Western Samoa is of particular interest because many have migrated to New Zealand, where suicide of a similar kind to that of the homeland is evident. This takes the form of young males and females swallowing ‘paraquat’, a weed-killer which causes a painful, lingering, untreatable death. In the 1980s, the Western Samoan male rate for the 25 to 34 group reached 167 per 100,000, and for 20 to 24-year-olds it was 75.7. There has been a dramatically increasing use of paraquat (which was introduced into the region only in 1972). The research shows a marked increase in parasuicide, ‘more often female than male’, amongst those who have ‘no history of mental illness’. The author, Bowles, describes these parasuicides as occasioned by flight from ‘an intense and intolerable situation, with death not always the well-formulated goal’. ‘There is an element of ambivalence, risk-taking, a surrender to fatalism and chance in many cases’. They involve a communication directed at significant others, ‘with an operant quality which puts pressure on this complementary person to respond in some way’. This, I believe, is an adequate description of what is occurring among young Aboriginal females. It is also a description which doesn’t require medical diagnosis or prescription. However, Western Samoans, like so many Pacific people, and unlike Aboriginal people, have a long cultural tradition of suicide. Words for the act were first recorded in the 1860s. Hezel notes ‘suicide, embedded as it is in Trukese culture, will no doubt remain as endemic to Truk as cholera’.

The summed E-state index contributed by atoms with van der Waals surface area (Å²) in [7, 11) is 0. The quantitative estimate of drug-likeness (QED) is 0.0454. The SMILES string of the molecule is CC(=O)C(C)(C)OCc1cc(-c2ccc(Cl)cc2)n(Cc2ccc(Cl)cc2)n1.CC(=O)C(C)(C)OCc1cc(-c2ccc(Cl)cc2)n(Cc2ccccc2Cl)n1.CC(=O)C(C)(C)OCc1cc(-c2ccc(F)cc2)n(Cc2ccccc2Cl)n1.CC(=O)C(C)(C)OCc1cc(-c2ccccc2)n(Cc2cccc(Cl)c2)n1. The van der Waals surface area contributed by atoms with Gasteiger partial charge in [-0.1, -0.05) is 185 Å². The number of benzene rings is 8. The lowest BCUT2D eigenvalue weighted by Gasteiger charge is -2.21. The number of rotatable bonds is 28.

A ‘national awareness campaign’ —‘to reduce the incidence of suicide in Samoa’—began in the 1980s. The program had significant philosophical premises and goals.

Micronesia has had an ‘epidemic’ of youth suicide since 1960. The rate was 8 per100,000 in 1960–63, increasing to 48 in 1980–83, and 110.6 by 1987 for the 20 to 24-year-old cohort. The suicides are ‘patterned culturally, in terms of the characteristics of the actors, the method, and the situations’. The predominant relationship involved in suicide is one of tension between adolescent and parent. It is the youth’s conflict about parental authority, support and recognition, that leads to self-harm. The method most commonly used is hanging, in some 85 per cent of cases.

The suicide rates vary in Papua New Guinea’s Highlands—from 34 to 72 per100,000 for both sexes. Pataki-Schweitzer has given ten ‘ranked’ causes for this latter group: ‘bereavement, no reason, witches, quarrelled, scolded, adultery, accused as witch, frustration, misfortune, and fright’. He believes the causality is much more complex than the list suggests. Of note is the consistency of scolding, as in a parent admonishing a child, as a major factor in many Pacific suicides.